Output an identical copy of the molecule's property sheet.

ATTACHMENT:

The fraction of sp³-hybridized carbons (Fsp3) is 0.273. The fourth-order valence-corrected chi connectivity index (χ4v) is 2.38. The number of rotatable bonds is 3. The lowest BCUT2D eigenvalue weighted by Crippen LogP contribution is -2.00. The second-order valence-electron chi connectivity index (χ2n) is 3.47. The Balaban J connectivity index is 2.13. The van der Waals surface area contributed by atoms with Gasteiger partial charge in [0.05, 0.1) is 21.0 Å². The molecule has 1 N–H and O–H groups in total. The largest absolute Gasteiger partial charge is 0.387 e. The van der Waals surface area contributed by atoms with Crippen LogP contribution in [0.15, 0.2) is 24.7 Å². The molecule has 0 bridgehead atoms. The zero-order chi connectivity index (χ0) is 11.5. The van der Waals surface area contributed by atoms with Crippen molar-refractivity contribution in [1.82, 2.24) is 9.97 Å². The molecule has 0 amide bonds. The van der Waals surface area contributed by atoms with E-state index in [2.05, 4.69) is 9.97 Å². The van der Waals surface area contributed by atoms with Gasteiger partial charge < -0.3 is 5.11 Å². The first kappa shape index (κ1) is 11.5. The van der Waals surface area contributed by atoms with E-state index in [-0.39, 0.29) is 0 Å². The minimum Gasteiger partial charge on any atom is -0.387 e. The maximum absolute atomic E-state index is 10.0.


The fraction of sp³-hybridized carbons (Fsp3) is 0.273. The fourth-order valence-corrected chi connectivity index (χ4v) is 2.38. The number of rotatable bonds is 3. The lowest BCUT2D eigenvalue weighted by Crippen LogP contribution is -2.00. The second-order valence-electron chi connectivity index (χ2n) is 3.47. The Balaban J connectivity index is 2.13. The van der Waals surface area contributed by atoms with Gasteiger partial charge in [0.05, 0.1) is 21.0 Å². The molecule has 1 N–H and O–H groups in total. The largest absolute Gasteiger partial charge is 0.387 e. The van der Waals surface area contributed by atoms with Crippen LogP contribution in [0.15, 0.2) is 24.7 Å². The molecule has 0 bridgehead atoms. The zero-order chi connectivity index (χ0) is 11.5. The van der Waals surface area contributed by atoms with Crippen molar-refractivity contribution in [1.82, 2.24) is 9.97 Å². The molecule has 0 amide bonds. The van der Waals surface area contributed by atoms with E-state index in [2.05, 4.69) is 9.97 Å². The van der Waals surface area contributed by atoms with Gasteiger partial charge < -0.3 is 5.11 Å². The first kappa shape index (κ1) is 11.5. The van der Waals surface area contributed by atoms with E-state index in [-0.39, 0.29) is 0 Å². The minimum Gasteiger partial charge on any atom is -0.387 e. The maximum absolute atomic E-state index is 10.0.